Martel’s attempts at being an Apostle of the Other was not limited to his fiction. He was also involved in a book project What is Stephen Harper Reading? from 2007 to 2011, in which he sent the Prime Minister of Canada one book every two weeks with his letters, book selections and responses received to a website devoted to the project. He made his intentions clear when he said in the Big Think Interview that “to lead you must read, because that nourishes your vision”. Though the Canadian Prime Minister did not respond in any way to Martel’s project, consolation and encouragement came in an unexpected manner when the American President Barack Obama sent Martel a handwritten note describing how Life of Pi has greatly influenced his life.


Tuesday, November 12, 2013

The Maddadam Trilogy



Margaret Atwood’s The Maddaddam trilogy that consists of the simultanuels Oryx and Crake (2003), The Year of the Flood and Maddaddam (2013) explore an extremely common device in popular science fiction- an apocalypse triggered by biotechnological and chemical experiments that destroys the rhythm of nature and produces unforeseen disasters and epidemics such as the Waterless Flood. These novels are called simultanuels (as opposed to sequels) as they co-exist and enhance our understanding of the state of life before and after the apocalypse through the eyes of the narrators Snowman, Ren and Toby.

The strides made in biotechnology such as genesplicing help scientists create new species such as wolvogs, liobams and pigeons with human brain tissue added for intelligence. But the product that starts the epidemic known as the Waterless Flood is an over-the-counter medicine known as BlyssPlus Pills, supposed to provide increased sexual satisfaction, protection from sexually transmitted diseases and to prolong youth. Hidden in the BlyssPlus Pills, is a killer virus that will spread like the plague and wipe out entire continents altogether.

When the attacks begin, radio and television stations from across the world report news of the spreading pandemic. But gradually the stations go dead and cities cease to exist. Gradually, a handful of people survive along with the bioengineered Crakers, who are a gentle humanoid species whose skins have natural insect repellants and whose need for animal protein is minimum. Among the survivors are Toby, Ren, Amands, Zeb, Jimmy and other Maddaddamites who are a group of bioterrorists who were bought by Crake in exchange for the protection of their identities.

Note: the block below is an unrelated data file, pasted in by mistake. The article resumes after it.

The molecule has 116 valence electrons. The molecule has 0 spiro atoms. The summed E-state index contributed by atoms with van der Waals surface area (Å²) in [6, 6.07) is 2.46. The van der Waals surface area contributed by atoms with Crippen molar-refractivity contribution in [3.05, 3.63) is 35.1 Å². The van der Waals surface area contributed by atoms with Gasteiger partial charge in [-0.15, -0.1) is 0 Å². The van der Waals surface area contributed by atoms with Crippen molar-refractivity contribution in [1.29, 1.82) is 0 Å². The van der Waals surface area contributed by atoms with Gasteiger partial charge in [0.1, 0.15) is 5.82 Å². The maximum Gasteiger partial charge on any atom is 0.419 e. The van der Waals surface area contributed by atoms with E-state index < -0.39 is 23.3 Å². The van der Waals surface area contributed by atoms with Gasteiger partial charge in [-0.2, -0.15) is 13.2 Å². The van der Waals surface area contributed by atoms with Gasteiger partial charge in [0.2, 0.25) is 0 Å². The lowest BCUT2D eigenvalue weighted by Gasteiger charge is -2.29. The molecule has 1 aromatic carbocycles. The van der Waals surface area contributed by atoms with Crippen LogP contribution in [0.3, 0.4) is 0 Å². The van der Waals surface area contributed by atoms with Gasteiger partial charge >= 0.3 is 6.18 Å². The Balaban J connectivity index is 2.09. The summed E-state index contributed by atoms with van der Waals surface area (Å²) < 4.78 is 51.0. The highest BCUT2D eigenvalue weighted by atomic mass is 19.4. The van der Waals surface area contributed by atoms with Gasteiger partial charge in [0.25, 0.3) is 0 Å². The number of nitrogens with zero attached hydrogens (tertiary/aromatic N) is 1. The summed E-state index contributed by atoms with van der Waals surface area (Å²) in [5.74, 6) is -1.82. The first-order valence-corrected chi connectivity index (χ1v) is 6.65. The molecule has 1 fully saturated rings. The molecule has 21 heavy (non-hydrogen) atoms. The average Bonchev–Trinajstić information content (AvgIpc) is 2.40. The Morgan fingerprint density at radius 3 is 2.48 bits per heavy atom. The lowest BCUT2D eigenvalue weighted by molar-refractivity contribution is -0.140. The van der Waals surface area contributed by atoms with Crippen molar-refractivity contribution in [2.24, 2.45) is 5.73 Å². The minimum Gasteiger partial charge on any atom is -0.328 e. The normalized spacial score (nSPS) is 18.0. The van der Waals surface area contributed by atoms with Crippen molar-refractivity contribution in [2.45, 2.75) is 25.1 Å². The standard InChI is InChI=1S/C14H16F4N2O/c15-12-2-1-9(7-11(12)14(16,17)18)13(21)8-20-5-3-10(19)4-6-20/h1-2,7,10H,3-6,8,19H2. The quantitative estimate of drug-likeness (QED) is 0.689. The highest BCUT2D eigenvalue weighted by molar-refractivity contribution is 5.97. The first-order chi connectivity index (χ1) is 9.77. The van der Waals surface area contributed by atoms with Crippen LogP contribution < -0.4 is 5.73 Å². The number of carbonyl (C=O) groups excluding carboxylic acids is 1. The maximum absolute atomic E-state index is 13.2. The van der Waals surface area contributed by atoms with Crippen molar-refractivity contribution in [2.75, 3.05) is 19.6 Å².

The narrator of -awaited conclusion to the Maddaddam trilogy is Toby, who belonged to a green cult called God’s Gardeners. She wonders if there is any future for the human generation:
She’s slipping: she ought to write such things down. Keep a daily journal, as she did when she was alone…for generations yet unborn as politicians used to say when they were fishing for extra votes. If there is anyone in the future that is; and if they’ll be able to read; which, come to think of it are two big ifs (Atwood, 136).

The Crakers and the human survivors together create a new set of babies- Kannon, Rhizomes, Jimadam, Pilaren, Medulla and Oblongata, whose characteristics are yet to develop. But the wonder of all wonders is that Blackbeard, a Craker youth learns how to write and records the history of life after the Waterless Flood and the formation of the new hybrid species from humans and Crakers in the form of history.


Atwood uses the trilogy to express her concerns about the environment, the use of artificially created animal protein, the dangers of biotechnological experimentation, the hidden dangers of medical corporations and the relations between the sexes. She concludes on a note of hope through the creation of hybrid babies who will definitely lead life on earth forward in spite of the Waterless Flood.